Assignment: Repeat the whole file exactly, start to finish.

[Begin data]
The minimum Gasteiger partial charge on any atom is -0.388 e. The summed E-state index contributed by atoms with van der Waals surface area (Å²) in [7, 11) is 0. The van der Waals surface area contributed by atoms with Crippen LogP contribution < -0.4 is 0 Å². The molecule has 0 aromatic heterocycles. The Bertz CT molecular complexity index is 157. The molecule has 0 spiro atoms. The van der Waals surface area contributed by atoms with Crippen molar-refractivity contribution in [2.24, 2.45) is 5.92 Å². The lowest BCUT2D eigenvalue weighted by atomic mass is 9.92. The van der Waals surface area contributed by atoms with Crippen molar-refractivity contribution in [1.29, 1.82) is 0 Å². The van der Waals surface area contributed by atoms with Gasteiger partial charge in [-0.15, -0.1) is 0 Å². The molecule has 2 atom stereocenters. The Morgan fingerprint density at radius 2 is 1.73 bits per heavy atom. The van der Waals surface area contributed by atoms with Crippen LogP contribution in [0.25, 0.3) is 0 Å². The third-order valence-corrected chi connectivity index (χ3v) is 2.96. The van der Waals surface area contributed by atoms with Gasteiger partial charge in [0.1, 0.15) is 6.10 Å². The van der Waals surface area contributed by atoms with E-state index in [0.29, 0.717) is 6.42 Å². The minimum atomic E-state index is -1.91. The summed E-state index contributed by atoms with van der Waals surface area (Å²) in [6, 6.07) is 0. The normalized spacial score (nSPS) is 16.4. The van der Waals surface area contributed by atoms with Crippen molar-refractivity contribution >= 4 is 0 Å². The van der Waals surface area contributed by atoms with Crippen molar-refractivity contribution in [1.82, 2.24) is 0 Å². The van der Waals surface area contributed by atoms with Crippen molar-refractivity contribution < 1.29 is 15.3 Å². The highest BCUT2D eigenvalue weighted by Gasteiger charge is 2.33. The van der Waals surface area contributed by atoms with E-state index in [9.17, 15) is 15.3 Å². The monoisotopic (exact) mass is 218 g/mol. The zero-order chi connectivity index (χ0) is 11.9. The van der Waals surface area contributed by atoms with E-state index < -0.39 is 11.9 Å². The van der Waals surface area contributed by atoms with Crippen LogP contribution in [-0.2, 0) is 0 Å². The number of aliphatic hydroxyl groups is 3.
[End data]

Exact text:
The minimum Gasteiger partial charge on any atom is -0.388 e. The summed E-state index contributed by atoms with van der Waals surface area (Å²) in [7, 11) is 0. The van der Waals surface area contributed by atoms with Crippen LogP contribution < -0.4 is 0 Å². The molecule has 0 aromatic heterocycles. The Bertz CT molecular complexity index is 157. The molecule has 0 spiro atoms. The van der Waals surface area contributed by atoms with Crippen molar-refractivity contribution in [2.24, 2.45) is 5.92 Å². The lowest BCUT2D eigenvalue weighted by atomic mass is 9.92. The van der Waals surface area contributed by atoms with Crippen molar-refractivity contribution in [1.29, 1.82) is 0 Å². The van der Waals surface area contributed by atoms with Gasteiger partial charge in [-0.15, -0.1) is 0 Å². The molecule has 2 atom stereocenters. The Morgan fingerprint density at radius 2 is 1.73 bits per heavy atom. The van der Waals surface area contributed by atoms with Crippen LogP contribution in [0.25, 0.3) is 0 Å². The third-order valence-corrected chi connectivity index (χ3v) is 2.96. The van der Waals surface area contributed by atoms with Gasteiger partial charge in [0.1, 0.15) is 6.10 Å². The van der Waals surface area contributed by atoms with E-state index in [0.29, 0.717) is 6.42 Å². The minimum atomic E-state index is -1.91. The summed E-state index contributed by atoms with van der Waals surface area (Å²) in [6, 6.07) is 0. The normalized spacial score (nSPS) is 16.4. The van der Waals surface area contributed by atoms with Crippen molar-refractivity contribution >= 4 is 0 Å². The van der Waals surface area contributed by atoms with Crippen molar-refractivity contribution in [1.82, 2.24) is 0 Å². The van der Waals surface area contributed by atoms with Crippen molar-refractivity contribution < 1.29 is 15.3 Å². The highest BCUT2D eigenvalue weighted by Gasteiger charge is 2.33. The van der Waals surface area contributed by atoms with E-state index in [9.17, 15) is 15.3 Å². The monoisotopic (exact) mass is 218 g/mol. The zero-order chi connectivity index (χ0) is 11.9. The van der Waals surface area contributed by atoms with E-state index < -0.39 is 11.9 Å². The van der Waals surface area contributed by atoms with Crippen LogP contribution in [-0.2, 0) is 0 Å². The number of aliphatic hydroxyl groups is 3.